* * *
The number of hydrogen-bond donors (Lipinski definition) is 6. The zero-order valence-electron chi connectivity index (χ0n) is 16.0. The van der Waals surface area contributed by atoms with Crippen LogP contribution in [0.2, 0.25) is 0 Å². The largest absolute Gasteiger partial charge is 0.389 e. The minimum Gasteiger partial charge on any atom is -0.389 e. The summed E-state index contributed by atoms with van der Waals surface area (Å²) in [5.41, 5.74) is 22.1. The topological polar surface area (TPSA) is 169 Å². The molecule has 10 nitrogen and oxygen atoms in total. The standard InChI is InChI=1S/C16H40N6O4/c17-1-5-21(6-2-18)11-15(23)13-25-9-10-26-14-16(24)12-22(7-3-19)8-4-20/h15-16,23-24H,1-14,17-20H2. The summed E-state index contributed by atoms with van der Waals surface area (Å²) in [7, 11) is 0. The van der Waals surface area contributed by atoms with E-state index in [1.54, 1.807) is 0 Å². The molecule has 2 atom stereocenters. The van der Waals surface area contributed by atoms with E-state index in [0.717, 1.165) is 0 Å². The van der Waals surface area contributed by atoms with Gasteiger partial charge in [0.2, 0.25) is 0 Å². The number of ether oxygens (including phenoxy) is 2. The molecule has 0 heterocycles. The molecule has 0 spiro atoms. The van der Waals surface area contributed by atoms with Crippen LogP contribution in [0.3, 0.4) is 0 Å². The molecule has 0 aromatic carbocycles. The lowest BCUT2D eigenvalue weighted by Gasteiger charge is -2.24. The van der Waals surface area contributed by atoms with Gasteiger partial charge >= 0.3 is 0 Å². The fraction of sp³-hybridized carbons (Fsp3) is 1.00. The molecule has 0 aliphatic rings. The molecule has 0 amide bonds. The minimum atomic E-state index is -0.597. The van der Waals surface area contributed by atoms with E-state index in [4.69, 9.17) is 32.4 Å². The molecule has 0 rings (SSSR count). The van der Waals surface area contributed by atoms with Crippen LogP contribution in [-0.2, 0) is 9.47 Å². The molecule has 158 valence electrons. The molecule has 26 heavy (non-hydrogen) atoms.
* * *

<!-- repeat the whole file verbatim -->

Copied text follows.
The number of hydrogen-bond donors (Lipinski definition) is 6. The zero-order valence-electron chi connectivity index (χ0n) is 16.0. The van der Waals surface area contributed by atoms with Crippen LogP contribution in [0.2, 0.25) is 0 Å². The largest absolute Gasteiger partial charge is 0.389 e. The minimum Gasteiger partial charge on any atom is -0.389 e. The summed E-state index contributed by atoms with van der Waals surface area (Å²) in [5.41, 5.74) is 22.1. The topological polar surface area (TPSA) is 169 Å². The molecule has 10 nitrogen and oxygen atoms in total. The standard InChI is InChI=1S/C16H40N6O4/c17-1-5-21(6-2-18)11-15(23)13-25-9-10-26-14-16(24)12-22(7-3-19)8-4-20/h15-16,23-24H,1-14,17-20H2. The summed E-state index contributed by atoms with van der Waals surface area (Å²) in [7, 11) is 0. The van der Waals surface area contributed by atoms with E-state index in [1.54, 1.807) is 0 Å². The molecule has 2 atom stereocenters. The van der Waals surface area contributed by atoms with E-state index in [0.717, 1.165) is 0 Å². The van der Waals surface area contributed by atoms with Gasteiger partial charge in [0.2, 0.25) is 0 Å². The number of ether oxygens (including phenoxy) is 2. The molecule has 0 heterocycles. The molecule has 0 spiro atoms. The van der Waals surface area contributed by atoms with Crippen LogP contribution in [0.3, 0.4) is 0 Å². The molecule has 0 aromatic carbocycles. The lowest BCUT2D eigenvalue weighted by Gasteiger charge is -2.24. The van der Waals surface area contributed by atoms with Gasteiger partial charge >= 0.3 is 0 Å². The fraction of sp³-hybridized carbons (Fsp3) is 1.00. The molecule has 0 aliphatic rings. The molecule has 0 amide bonds. The minimum atomic E-state index is -0.597. The van der Waals surface area contributed by atoms with E-state index in [4.69, 9.17) is 32.4 Å². The molecule has 0 rings (SSSR count). The van der Waals surface area contributed by atoms with Crippen LogP contribution in [-0.2, 0) is 9.47 Å². The molecule has 158 valence electrons. The molecule has 26 heavy (non-hydrogen) atoms.